16Sep

B.C. wants to be part of global resolution in opioid company bankruptcy claim

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https://vancouversun.com/


Oxycodone tablets and pills


BackyardProduction / Getty Images/iStockphoto

The British Columbia government says any proposed settlement from opioid manufacturer Purdue Pharma needs to include Canadian claims for the devastation created by the overdose crisis.

Purdue, the maker of the pain drug OxyContin, filed for bankruptcy in the United States and proposed a multibillion-dollar plan to settle with thousands of state and local governments.

B.C. Attorney General David Eby says the province has been monitoring the developments including a tentative agreement that proposes to resolve the claims as part of a global resolution.

Eby says the province remains “ready and willing” to participate in the effort to achieve the resolution but if B.C. is not included in the process then the government will to continue its lawsuit that names Purdue and several other opioid makers.

The province filed a proposed class-action lawsuit a year ago alleging drug manufactures falsely marketed opioids as less addictive than other pain medicines, triggering an overdose crisis that has killed thousands.

Eby says if the company wants to achieve a global resolution then any proposed agreement needs to account for payment to Canadian claims.

14Sep

Former Port Alberni mayor pushes for drug decriminalization as path to treatment

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https://vancouversun.com/


John Douglas, special projects co-ordinator for the Port Alberni Shelter Society and a former mayor and councillor for the city. [PNG Merlin Archive]


Submitted: John Douglas / PNG

The former mayor of Port Alberni has released a report in which he supports calls for drug decriminalization in order to protect British Columbians from overdoses and other related harm, and help them find appropriate treatment.

John Douglas, who was a paramedic for 23 years, wrote “Working Towards a Solution: Resolving the Case between Crime and Addiction” following an information-gathering trip to Portugal, and recently released it to the media.

Douglas, now special projects co-ordinator for the Port Alberni Shelter Society, explained Thursday that the paper is not a scientific analysis, but rather a “from-my-gut” exploration of what he has learned while working in the fields of social housing, mental health, poverty and addiction.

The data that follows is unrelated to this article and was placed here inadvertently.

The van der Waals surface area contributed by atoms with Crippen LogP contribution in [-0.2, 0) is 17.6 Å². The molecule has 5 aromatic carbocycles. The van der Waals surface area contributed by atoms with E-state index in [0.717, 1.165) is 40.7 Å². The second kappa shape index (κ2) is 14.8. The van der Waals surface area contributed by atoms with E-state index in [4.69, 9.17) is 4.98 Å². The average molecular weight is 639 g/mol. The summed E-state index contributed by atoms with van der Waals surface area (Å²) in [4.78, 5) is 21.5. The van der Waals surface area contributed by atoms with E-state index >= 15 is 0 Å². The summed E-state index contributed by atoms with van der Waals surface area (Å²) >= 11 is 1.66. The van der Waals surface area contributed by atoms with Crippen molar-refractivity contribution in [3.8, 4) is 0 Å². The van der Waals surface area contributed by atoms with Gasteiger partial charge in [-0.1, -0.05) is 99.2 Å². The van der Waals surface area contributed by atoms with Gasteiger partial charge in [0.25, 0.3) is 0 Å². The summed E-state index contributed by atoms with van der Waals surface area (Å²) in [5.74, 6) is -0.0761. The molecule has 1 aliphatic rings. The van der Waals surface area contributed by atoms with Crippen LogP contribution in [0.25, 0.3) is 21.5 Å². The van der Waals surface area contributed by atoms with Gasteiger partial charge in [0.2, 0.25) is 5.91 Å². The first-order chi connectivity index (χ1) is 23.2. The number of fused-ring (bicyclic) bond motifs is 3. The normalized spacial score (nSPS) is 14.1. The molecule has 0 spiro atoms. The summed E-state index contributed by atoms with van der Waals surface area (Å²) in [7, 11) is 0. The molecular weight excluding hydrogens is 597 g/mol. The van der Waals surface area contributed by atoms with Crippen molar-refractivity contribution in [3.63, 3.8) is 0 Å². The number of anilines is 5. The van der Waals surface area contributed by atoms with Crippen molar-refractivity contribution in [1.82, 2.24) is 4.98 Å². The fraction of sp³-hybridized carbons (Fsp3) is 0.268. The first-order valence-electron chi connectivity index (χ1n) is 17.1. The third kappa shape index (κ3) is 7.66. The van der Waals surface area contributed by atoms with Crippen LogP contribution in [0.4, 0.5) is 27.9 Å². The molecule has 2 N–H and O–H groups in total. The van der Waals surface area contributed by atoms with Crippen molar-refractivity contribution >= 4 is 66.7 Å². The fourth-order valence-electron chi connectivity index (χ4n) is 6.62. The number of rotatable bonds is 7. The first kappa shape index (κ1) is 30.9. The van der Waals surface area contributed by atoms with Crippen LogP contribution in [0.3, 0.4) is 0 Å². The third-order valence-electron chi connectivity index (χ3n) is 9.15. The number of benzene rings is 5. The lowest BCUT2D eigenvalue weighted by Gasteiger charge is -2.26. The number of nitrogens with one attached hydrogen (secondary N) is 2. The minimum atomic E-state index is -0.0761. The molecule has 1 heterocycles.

He calls for the province to engage doctors, lawyers and police, as well as the public, to make addiction and possession of addictive substances solely a health issue, under healthy ministry jurisdiction. He wants the government to develop a supply model for addictive drugs to eliminate health problems associated with contaminated street drugs.

More than 4,300 people have died of an illicit-drug overdose in B.C. since the provincial government declared a public health emergency in April, 2016. Fentanyl was detected in most cases.

Douglas recommends the development of long-term, affordable and flexible treatment communities and “health teams” to provide services. He asks the province to tell the federal government “politely and firmly” that it intends to move forward with a pilot program which is open to federal participation.

“I’ve been a politician myself — no higher than a municipal level — but I find political people, as well-meaning as they are, tend to lag behind movements, sometimes, in society,” Douglas said. “I’ve talked to so many people in the health, enforcement and legal fields that all agree (addiction) should be treated as a health issue, but the political end is lagging behind because they’re afraid of losing votes or saying the wrong thing and offending somebody.”

Douglas entered politics in 2008 as a councillor in Port Alberni and served as mayor from 2011 to 2014. After the fentanyl-related overdose crisis emerged, he helped bring a sobering centre and overdose prevention and inhalation sites to the city.

His decades of experience in health care and helping people who have addictions helped him come to the conclusion that people with addictions should be in health care, not the criminal justice system.

Earlier this year, he attended a forum in Portugal where he learned about the country’s approach to addiction and overdoses. In 2001, Portugal decriminalized all drugs for personal use in response to a surge in heroin use.

“With the shelter, we’re working toward researching models of therapeutic communities that could work for treatment, if and when we can get the government to start moving in the direction of decriminalization and the direction of adequate treatment for people with addictions, instead of these pathetic 30- to 60-day treatment programs that are commonplace over here,” Douglas said.

Decriminalization would apply to all drugs — even heroin and methamphetamine — but falls short of legalization, which removes prohibitions but also develops regulations for the production, sale and use of a substance (Canada’s approach to cannabis is an example).

In a special report released last April, Provincial Health Officer Dr. Bonnie Henry urged the B.C. government to implement decriminalization for simple possession for personal use.

Henry said B.C. could use its powers under the Police Act to allow the Ministry of Public Safety and Solicitor-General to set broad provincial priorities with respect to people who use drugs. Or it could enact a regulation under the act to prevent police from using resources to enforce against simple possession offences under the federal Controlled Drugs and Substances Act.